The Eaux Claires festival, held in Eau Claire, Wisconsin, is the brainchild of Bon Iver’s Justin Vernon and The National’s Aaron Dessner. A music festival only in the sense that it features music, the 2-day celebration of all things midwestern seems more like a Willy-Wonka-inspired music-themed playground. The grounds, located in the Chippewa Valley, will feature interactive art installations, day-long parades throughout the grounds, and the mysterious “Mouth of the St. Coix,” the field journal description for which reads, “You are a sinner. We know this. The Mouth of the St. Coix knows this. You want ablution, he has it. Yea, right there in his golden teeth. You can haz it. Come to the Mouth. On bended knee. Or call 715-575-3286. Confess.” Yeah, I have no clue what that means, either (the number goes straight to voicemail, in case you were wondering).
The first paragraph in the festival’s field journal sets the tone for just how different this festival has been from its very conception, stating, “Humility. It is the only suitable term. Even the word Welcome—which we hereby offer with all heart and heartiness—carries the implication that this place belongs to us, when in fact we belong to this place.”
The lineup for the festival is just as eclectic as you would think. Big names like The National, Sufjan Stevens, and Poliça (to name just a few) will perform alongside such bands as Japanese Noise-pop group Melt Banana, “Tantric Percussionist” Jon Mueller, and the impossible to pin down Grandma Sparrow. Many of the artists come from the midwest, and all were hand-picked by Vernon and Dessner. Bon Iver is set to headline Saturday night, breaking their all-too-long hiatus. Fans shouldn’t get their hopes up for the band’s return though, as Vernon has stated that the band has no intention of releasing a new album yet. When asked in a recent interview about his choice of artists for the festival, Vernon told Grantland, “[Compared to Lollapalooza] Ours is a different outlook. We’re not crushing ticket sales. But guess what? The people that end up taking a chance and seeking us out and coming to have an experience I think are going to be getting the best experience…Picking music for music’s sake seems like the obvious choice, but it doesn’t seem like the obvious choice when you look at a lot of the other festivals out there.”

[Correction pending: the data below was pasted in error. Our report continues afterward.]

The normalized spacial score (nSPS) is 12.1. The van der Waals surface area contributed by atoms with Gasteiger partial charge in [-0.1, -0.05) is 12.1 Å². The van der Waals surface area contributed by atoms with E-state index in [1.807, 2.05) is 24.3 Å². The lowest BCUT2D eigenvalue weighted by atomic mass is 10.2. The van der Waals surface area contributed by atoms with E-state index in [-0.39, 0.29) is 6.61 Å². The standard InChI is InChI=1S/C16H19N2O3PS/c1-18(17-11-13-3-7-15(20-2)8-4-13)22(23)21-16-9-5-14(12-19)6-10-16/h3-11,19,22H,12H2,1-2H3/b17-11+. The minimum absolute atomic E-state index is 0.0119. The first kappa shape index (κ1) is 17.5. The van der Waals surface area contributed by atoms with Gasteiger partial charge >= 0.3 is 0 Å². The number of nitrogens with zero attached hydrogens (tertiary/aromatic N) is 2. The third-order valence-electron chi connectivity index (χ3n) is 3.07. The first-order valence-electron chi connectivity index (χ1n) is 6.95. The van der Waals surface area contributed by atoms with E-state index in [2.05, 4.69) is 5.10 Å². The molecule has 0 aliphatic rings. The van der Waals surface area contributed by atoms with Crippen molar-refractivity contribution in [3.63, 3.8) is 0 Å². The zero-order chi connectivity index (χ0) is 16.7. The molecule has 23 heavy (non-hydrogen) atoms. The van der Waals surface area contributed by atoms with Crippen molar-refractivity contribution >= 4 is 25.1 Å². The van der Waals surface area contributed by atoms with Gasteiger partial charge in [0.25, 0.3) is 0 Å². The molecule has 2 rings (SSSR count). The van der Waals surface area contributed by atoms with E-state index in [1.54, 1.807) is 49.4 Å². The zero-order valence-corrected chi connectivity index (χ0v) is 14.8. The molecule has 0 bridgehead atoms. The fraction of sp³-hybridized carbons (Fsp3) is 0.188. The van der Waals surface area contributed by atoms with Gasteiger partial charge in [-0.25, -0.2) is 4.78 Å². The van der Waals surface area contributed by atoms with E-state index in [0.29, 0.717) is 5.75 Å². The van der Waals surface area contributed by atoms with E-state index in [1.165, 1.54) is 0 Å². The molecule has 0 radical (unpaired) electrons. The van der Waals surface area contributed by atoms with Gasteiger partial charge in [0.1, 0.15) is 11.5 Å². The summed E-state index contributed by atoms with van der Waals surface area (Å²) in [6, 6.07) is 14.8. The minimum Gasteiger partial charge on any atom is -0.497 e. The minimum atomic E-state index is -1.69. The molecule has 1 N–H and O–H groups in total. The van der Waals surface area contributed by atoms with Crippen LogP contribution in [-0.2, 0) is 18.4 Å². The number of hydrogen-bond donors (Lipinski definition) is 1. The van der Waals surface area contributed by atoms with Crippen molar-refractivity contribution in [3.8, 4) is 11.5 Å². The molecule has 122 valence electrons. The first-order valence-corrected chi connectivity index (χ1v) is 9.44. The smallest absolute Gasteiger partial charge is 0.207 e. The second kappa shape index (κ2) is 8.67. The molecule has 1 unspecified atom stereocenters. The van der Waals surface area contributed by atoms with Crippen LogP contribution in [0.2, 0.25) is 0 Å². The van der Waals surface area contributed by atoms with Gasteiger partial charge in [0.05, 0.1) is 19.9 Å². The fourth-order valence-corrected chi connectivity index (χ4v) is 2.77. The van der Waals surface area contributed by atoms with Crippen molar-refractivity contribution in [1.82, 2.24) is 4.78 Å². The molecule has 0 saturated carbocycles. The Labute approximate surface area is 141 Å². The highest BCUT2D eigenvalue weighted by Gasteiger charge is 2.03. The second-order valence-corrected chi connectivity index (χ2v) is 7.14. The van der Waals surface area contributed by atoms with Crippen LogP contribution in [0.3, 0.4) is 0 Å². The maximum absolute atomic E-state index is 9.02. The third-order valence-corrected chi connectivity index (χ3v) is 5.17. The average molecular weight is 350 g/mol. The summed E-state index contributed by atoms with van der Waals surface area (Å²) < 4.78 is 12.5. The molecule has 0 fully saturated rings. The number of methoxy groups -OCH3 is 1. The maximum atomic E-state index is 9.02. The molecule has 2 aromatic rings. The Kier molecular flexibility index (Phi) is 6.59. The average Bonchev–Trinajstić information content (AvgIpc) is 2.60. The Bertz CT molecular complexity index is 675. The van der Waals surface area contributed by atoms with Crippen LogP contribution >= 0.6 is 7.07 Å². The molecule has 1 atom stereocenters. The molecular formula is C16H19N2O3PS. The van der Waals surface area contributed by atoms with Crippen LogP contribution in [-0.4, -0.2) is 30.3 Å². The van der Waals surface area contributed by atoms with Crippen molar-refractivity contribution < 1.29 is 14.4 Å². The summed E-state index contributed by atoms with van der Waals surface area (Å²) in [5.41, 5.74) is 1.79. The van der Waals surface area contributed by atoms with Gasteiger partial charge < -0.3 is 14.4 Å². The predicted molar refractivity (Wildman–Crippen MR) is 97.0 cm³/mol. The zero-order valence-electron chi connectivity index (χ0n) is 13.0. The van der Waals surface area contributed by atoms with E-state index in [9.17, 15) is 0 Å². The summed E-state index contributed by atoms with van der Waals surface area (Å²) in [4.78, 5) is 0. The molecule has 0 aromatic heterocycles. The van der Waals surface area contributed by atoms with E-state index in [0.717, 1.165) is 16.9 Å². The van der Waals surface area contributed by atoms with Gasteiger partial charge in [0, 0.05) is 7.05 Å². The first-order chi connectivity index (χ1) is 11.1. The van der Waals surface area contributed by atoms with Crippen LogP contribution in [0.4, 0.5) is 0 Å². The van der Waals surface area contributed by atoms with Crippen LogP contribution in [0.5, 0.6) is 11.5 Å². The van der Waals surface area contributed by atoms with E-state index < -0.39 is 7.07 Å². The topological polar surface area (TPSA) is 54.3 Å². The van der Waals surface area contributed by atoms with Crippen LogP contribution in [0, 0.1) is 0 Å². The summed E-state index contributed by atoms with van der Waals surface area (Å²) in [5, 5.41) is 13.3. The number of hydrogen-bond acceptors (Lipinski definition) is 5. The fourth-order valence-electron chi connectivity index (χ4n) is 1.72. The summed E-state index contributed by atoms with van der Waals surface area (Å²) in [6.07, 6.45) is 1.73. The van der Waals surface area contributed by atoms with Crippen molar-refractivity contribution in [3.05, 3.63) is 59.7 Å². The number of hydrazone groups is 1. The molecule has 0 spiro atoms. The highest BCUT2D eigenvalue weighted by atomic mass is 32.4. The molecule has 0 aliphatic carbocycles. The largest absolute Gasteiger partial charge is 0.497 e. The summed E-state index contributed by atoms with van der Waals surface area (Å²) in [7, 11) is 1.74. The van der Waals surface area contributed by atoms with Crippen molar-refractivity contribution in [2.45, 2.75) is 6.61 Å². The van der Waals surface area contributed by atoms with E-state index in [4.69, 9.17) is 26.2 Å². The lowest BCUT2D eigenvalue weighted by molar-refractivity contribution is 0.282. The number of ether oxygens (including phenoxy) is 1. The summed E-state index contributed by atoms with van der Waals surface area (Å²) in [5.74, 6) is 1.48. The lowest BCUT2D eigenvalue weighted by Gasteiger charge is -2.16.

The festival has no on-site parking, with a shuttle service offered to and from most major hotels in the city for a small fee, as well as a free shuttle from Chippewa Valley Technical College and UW- Eau Claire. A detailed list of shuttle stops and cost can be found here. Festival-goers have the option of purchasing a camping pass for the Whispering Pines/Whispering Fields campground, with free shuttle service included (camping passes are now sold out).
Eaux Claires promises to be a breath of fresh air to those music lovers that have become bored by the endlessly branded and monetized festivals like Lollapalooza and Coachella. The festival is more than a grouping of acts playing at stages in the same place, it’s a celebration of art, midwestern heritage, and above all, some really fucking good music.
(Title image via).